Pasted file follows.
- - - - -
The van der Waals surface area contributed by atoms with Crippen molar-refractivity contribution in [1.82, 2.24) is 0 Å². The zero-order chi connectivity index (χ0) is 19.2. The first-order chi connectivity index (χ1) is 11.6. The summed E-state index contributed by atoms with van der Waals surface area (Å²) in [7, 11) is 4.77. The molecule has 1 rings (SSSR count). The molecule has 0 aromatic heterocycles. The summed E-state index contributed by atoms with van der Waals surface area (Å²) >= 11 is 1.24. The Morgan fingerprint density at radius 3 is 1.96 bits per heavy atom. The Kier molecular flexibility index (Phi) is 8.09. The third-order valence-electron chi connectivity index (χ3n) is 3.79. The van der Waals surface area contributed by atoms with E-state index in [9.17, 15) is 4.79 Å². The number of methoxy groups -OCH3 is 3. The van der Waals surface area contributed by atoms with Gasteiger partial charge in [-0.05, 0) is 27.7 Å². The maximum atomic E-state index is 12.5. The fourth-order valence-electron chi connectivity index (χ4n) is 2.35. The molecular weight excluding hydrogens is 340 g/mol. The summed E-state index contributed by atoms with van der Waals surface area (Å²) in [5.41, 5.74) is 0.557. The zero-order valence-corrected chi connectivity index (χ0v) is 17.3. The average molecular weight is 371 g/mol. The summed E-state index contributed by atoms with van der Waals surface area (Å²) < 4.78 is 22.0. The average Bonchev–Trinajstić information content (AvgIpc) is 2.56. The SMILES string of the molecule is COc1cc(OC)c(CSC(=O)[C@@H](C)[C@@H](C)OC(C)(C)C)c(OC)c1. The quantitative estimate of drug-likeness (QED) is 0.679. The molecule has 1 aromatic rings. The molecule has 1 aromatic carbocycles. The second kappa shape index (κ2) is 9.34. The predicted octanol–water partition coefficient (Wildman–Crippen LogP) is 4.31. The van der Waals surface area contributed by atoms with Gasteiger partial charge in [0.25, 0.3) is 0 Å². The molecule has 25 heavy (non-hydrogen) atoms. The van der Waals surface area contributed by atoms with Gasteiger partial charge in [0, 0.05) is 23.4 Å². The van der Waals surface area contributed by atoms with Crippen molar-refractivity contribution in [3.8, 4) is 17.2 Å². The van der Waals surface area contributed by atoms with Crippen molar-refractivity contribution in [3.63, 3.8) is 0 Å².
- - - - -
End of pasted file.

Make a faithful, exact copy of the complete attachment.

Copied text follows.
The van der Waals surface area contributed by atoms with Crippen molar-refractivity contribution in [1.82, 2.24) is 0 Å². The zero-order chi connectivity index (χ0) is 19.2. The first-order chi connectivity index (χ1) is 11.6. The summed E-state index contributed by atoms with van der Waals surface area (Å²) in [7, 11) is 4.77. The molecule has 1 rings (SSSR count). The molecule has 0 aromatic heterocycles. The summed E-state index contributed by atoms with van der Waals surface area (Å²) >= 11 is 1.24. The Morgan fingerprint density at radius 3 is 1.96 bits per heavy atom. The Kier molecular flexibility index (Phi) is 8.09. The third-order valence-electron chi connectivity index (χ3n) is 3.79. The van der Waals surface area contributed by atoms with E-state index in [9.17, 15) is 4.79 Å². The number of methoxy groups -OCH3 is 3. The van der Waals surface area contributed by atoms with Gasteiger partial charge in [-0.05, 0) is 27.7 Å². The maximum atomic E-state index is 12.5. The fourth-order valence-electron chi connectivity index (χ4n) is 2.35. The molecular weight excluding hydrogens is 340 g/mol. The summed E-state index contributed by atoms with van der Waals surface area (Å²) in [5.41, 5.74) is 0.557. The zero-order valence-corrected chi connectivity index (χ0v) is 17.3. The average molecular weight is 371 g/mol. The summed E-state index contributed by atoms with van der Waals surface area (Å²) < 4.78 is 22.0. The average Bonchev–Trinajstić information content (AvgIpc) is 2.56. The SMILES string of the molecule is COc1cc(OC)c(CSC(=O)[C@@H](C)[C@@H](C)OC(C)(C)C)c(OC)c1. The quantitative estimate of drug-likeness (QED) is 0.679. The molecule has 1 aromatic rings. The molecule has 1 aromatic carbocycles. The second kappa shape index (κ2) is 9.34. The predicted octanol–water partition coefficient (Wildman–Crippen LogP) is 4.31. The van der Waals surface area contributed by atoms with Gasteiger partial charge in [0.25, 0.3) is 0 Å². The molecule has 25 heavy (non-hydrogen) atoms. The van der Waals surface area contributed by atoms with Gasteiger partial charge in [0, 0.05) is 23.4 Å². The van der Waals surface area contributed by atoms with Crippen molar-refractivity contribution in [3.8, 4) is 17.2 Å². The van der Waals surface area contributed by atoms with Crippen molar-refractivity contribution in [3.63, 3.8) is 0 Å².